StAnza 2011 – Festival round up
- Catharina Day
- 31 March 2011
14th annual poetry festival combines both major and emerging talents
The StAnza International Poetry Festival 2011, now in its fourteenth year, gathered together an array of major and emerging talents. The Festival's themes this year were Timepiece and The Poet’s Ark, both themes which encompass history and community, and the sense of community amongst the poets at the festivals was palpable. The readings by headline poet Yang Lian from his Riding Pisces collection in Chinese, and the collaboration with Brian Holton in translating, them was evidence of this creative communing, as Brian then read them in English, and sometimes in Scots, explaining something of the process of their translation along the way.
The Festival encompassed a range of sparkling, intellectual and deeply moving poetry, as well as performance poetry and a slam event during which brave unknowns gave voice to their poetry. There was more variety still with the presence of sound and visual poetry and in depth discussions in the programme. One of the exhibition highlights featured Persian calligraphic shape poems, Ten Poems of Hafez by Jila Peacock, who has made a beautiful book of these illustrations as well as her own translations of the poems of Hafez and a short film. This exhibition continues beyond StAnza at the Town Hall in St. Andrews.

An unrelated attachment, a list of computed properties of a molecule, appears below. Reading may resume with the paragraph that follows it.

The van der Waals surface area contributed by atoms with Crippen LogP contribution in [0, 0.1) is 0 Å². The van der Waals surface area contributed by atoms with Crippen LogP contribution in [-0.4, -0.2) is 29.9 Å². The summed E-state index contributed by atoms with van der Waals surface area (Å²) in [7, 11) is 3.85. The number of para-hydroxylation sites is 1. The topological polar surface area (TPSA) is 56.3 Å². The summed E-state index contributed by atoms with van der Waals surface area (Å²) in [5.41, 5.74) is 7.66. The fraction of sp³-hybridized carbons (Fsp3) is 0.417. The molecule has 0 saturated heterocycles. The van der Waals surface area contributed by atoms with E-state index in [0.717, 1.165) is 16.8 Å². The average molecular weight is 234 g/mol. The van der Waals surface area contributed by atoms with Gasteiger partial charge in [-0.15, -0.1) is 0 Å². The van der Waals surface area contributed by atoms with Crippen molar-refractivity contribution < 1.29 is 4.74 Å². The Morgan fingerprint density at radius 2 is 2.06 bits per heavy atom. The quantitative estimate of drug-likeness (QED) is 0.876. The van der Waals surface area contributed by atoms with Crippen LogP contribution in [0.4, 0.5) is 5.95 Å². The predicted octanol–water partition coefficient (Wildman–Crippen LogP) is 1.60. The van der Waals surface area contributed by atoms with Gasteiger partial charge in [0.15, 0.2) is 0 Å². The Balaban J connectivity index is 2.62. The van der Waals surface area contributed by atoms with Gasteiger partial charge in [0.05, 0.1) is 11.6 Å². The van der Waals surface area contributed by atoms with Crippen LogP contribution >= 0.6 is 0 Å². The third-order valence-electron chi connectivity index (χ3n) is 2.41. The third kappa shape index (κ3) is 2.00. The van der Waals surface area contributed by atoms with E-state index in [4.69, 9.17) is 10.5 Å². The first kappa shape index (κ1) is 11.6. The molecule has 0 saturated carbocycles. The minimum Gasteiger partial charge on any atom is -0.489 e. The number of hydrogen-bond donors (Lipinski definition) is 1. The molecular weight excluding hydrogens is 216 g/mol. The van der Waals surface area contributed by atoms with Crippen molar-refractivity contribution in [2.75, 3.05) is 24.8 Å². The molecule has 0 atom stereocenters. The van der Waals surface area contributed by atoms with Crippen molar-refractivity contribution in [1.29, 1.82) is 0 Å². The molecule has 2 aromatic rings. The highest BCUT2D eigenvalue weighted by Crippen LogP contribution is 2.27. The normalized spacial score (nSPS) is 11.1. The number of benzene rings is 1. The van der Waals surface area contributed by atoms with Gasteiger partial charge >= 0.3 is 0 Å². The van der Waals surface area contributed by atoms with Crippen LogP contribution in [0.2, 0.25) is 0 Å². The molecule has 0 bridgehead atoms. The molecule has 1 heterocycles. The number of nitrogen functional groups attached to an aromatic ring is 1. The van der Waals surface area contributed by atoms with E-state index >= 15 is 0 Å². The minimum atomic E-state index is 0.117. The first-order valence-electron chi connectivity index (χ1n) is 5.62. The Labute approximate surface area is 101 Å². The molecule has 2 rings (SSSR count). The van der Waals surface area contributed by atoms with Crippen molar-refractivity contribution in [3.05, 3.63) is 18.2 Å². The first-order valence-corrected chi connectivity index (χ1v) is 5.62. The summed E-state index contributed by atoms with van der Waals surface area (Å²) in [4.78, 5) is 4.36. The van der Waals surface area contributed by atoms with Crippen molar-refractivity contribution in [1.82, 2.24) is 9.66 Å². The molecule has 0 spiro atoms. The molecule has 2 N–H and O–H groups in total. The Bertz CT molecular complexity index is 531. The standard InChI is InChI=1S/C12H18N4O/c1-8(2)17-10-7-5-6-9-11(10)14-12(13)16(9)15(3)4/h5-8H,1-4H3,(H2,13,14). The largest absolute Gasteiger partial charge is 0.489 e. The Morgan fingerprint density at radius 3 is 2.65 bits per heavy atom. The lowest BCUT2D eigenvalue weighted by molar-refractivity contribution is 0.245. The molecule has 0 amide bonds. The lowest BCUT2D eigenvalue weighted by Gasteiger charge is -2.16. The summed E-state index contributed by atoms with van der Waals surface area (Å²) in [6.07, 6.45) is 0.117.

The Poetry Cafe Breakfast discussions, featuring poets Fiona Sampson and Diana Hendry and others, explored the impact of the Authorised King James translation of the Bible on poets, its many versions, and how its poetry through metaphor and images has become loaded with different layers of meaning over time. For example, the question was raised of whether the many biblical echoes in much secular poetry will go on being understood today as less people go to church. Ancient poetry also featured as part of an event entitled Timepiece, where the fragmentary epitaphs of Simonides recall the war of terror between the Greek City States and the Persians in the sixth century B.C, when many civilians died after being caught up in the carnage in their own backyards. These wars have interesting parallels with today’s conflict between West and East and Professor Robert Crawford‘s paper during the StAnza lecture made many interesting points: amongst them the value of poets in recording through the poetic form a measured response to war. The secondary of the Festival’s themes ,The Poet’s Ark, addressed the notion that poets past and present are bound together surrounded by a sea of uncertainty, and the idea that poetry gives voice to, and insight into, human preoccupations.